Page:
I’m an entrepreneur and I married an entrepreneur. No, I’m not crazy. OK, I am a little crazy, but more on that later.
I run an advertising agency called Rocket XL and my wife, Ro Cysne, is the co-founder of Jil Ro clothing. Like any relationship, it’s not always a bed of roses. Our busy startup lives caused us to change the date of our wedding four times, and forget whose turn it was to pick up our son at preschool seven times (and counting).
But there are some big advantages to marrying one of your own, if you’re daring enough to take the leap. Namely:
- Being crazy together. It’s no secret that all entrepreneurs need to be a bit cracked in the head; otherwise, why would we start our own businesses when 50 percent fail in the first year? Shortly after Ro and I finally tied the not, after years of delaying, we once again had to postpone something else – our honeymoon to Mexico. I had a big client pitch that was scheduled at the last minute and I didn’t want to have one foot in Mexico and one foot in Los Angeles, so we pushed off our honeymoon until the following year. Running her own startup, Ro understands the unpredictability of my schedule. But the craziest part is that rescheduling the honeymoon was her idea!
- Networking. Aside from always having a much-needed companion on my arm at networking events (which I hate attending more than root canal conventions), we both benefit from the connections that we meet everyday in the startup world. This year alone we’ve introduced each other to accountants, painters, web designers, and even a hip doctor.
- Piggybacking. Being an entrepreneur means being scrappy and trying to leverage what’s at our fingertips. So naturally, Ro and I always take advantage of each other’s businesses. Take the time last summer, when Ro was shooting her fall clothing collection in a Hollywood photo studio. My son Luke and I arrived mid-shoot while Ro’s models were being prepped for their next outfit. We seized the opportunity, and grabbed the photographer for an impromptu family holiday greeting card. And even better for Luke, he shared a dressing room with the models, who couldn’t stop kissing him (he’ll thank me later).
- Short commutes. We’re two of the lucky few that get to choose our office locations, so of course we chose two spots 10 minutes from our house. That means more valuable home time and less time spent in the car. Living in Los Angeles, it also helps that we don’t get home with sore fists from punching the steering wheel in road rage while stuck in traffic on the 405.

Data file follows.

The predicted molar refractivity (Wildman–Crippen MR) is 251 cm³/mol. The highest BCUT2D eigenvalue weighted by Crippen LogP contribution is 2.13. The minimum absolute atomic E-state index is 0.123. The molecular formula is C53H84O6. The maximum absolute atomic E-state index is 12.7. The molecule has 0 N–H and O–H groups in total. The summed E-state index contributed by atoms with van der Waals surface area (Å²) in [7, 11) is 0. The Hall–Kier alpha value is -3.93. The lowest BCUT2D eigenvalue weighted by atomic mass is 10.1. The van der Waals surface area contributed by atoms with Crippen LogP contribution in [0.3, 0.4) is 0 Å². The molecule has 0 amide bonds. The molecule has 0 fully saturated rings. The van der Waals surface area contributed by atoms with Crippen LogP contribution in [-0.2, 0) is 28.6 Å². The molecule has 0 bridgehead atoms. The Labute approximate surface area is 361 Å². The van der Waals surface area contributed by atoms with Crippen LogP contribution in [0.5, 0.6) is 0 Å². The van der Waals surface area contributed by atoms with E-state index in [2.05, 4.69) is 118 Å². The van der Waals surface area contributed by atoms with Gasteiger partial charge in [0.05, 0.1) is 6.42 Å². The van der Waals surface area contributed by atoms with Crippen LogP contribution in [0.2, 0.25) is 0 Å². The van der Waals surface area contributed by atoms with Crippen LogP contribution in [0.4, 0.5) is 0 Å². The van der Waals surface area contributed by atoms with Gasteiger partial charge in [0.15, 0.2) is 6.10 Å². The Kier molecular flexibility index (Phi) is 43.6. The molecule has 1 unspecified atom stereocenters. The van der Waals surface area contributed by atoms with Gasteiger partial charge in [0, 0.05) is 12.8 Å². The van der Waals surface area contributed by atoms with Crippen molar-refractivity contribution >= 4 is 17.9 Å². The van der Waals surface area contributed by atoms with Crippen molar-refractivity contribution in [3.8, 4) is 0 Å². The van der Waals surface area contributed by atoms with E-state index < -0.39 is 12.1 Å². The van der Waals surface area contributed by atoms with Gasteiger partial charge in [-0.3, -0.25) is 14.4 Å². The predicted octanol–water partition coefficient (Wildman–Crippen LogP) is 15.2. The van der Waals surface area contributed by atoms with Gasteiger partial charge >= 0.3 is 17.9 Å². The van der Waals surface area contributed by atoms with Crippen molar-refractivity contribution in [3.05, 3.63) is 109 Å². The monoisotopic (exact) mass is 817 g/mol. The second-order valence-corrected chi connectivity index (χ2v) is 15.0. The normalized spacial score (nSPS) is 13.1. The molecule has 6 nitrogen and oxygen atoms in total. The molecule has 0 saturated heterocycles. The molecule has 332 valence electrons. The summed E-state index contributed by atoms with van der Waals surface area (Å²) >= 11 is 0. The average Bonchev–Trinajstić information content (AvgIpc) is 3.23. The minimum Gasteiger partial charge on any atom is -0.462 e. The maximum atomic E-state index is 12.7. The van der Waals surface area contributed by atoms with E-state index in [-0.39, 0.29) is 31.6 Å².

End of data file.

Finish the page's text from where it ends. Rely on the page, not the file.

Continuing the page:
- Motivation. As an entrepreneur, things get hard. They get hard a lot. And by ”a lot” I mean every day. Who better to keep you from jumping off the nearest building and throwing in the towel than a fellow future tycoon who can empathize with your situation? Last week, when I came home whining about a difficult situation at the office, Ro helped me see the bigger picture by recounting a story of a similar situation with her company and how she got through it. Then I believe her choice words were something along the lines of, “Suck it up, honey.”
- A built-in writing buddy. And the best reason of all? Ro gave me the idea for this article and helped me write it. Now, it’s time to get Luke started on that lemonade stand of his…
Anson Sowby is a digital brand marketer with a proven track record of launching successful products and companies for over 14 years. He’s led global teams within the Brand and Agency functions of numerous Fortune 500 companies marketing their products in traditional and social media including Toyota/Lexus, Samsung, HBO, Activision, Sony, Old Spice, Dove, PepsiCo, The NHL, NASCAR, and The United Nations.
The Young Entrepreneur Council (YEC) is an invite-only organization comprised of the world’s most promising young entrepreneurs. In partnership with Citi, the YEC recently launched #StartupLab, a free virtual mentorship program that helps millions of entrepreneurs start and grow businesses via live video chats, an expert content library and email lessons.